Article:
On April 20, 1999, the mass shooting tragedy at Columbine High School signaled the beginning of a rising tide of violence that America has not yet figured out how to stem. News media coverage following mass shootings has overwhelmingly named serious mental illness (SMI) as the causal factor, despite the fact that research has not found that to be so.
The most-widely cited research conducted by Swanson et al found that only 4% of violent behavior towards others can reasonably be attributed to SMI; in other words, 96% of American violence is due to factors unrelated to diagnosis.
A 2014 study in the American Journal of Public Health analyzed a random sample of 25% of news stories on SMI and gun violence published in the national and regional news from 1997 to 2012. During this time period, the study found that “‘dangerous people’ with SMI were more likely than ‘dangerous weapons’ to be mentioned as a cause of gun violence.”
A subsequent study published in Health Affairs last year found that public associations of schizophrenia with violence rose “significantly” from 1996 to 2018. By 2018, over 60% of survey respondents associated schizophrenia with dangerousness, and as high as 59% supported coercive treatment.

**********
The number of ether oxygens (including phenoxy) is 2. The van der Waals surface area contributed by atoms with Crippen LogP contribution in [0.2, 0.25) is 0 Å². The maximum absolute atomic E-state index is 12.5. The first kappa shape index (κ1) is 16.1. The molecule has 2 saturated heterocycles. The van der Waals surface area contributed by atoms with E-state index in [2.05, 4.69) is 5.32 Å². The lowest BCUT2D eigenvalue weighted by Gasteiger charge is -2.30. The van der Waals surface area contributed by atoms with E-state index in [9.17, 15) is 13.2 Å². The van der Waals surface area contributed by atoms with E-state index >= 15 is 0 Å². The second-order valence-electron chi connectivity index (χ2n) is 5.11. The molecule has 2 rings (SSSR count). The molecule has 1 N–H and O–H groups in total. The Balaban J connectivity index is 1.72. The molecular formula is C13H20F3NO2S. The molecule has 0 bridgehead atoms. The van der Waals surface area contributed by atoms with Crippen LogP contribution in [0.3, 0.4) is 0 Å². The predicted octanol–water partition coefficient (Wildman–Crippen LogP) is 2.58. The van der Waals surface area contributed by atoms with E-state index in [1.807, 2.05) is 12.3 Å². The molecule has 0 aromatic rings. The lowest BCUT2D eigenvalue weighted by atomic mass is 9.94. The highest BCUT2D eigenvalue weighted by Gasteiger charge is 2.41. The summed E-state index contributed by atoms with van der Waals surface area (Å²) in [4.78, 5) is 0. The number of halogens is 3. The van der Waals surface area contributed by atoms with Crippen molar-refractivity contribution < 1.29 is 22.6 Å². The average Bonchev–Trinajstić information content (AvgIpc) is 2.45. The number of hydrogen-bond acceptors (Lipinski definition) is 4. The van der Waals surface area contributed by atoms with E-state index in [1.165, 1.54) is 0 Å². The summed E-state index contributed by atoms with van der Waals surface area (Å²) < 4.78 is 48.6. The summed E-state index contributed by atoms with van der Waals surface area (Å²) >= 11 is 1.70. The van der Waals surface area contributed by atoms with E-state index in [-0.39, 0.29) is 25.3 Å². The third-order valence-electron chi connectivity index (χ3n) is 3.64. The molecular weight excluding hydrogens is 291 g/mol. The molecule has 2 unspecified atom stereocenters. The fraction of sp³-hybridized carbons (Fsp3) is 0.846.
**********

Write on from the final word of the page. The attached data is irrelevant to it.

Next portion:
The study’s authors concluded: “These findings reflect political discourse, not scientific data, and could lead to policies that would be ineffective and misdirect the search for the underlying roots of violence.”
Questioning the Dominant Narrative
On February 3, the Coalition for Smart Safety and the Consortium of Citizens with Disabilities (CCD) co-organized back-to-back briefings in the House and Senate to provide background and education about the pervasive myth linking gun violence and mental illness.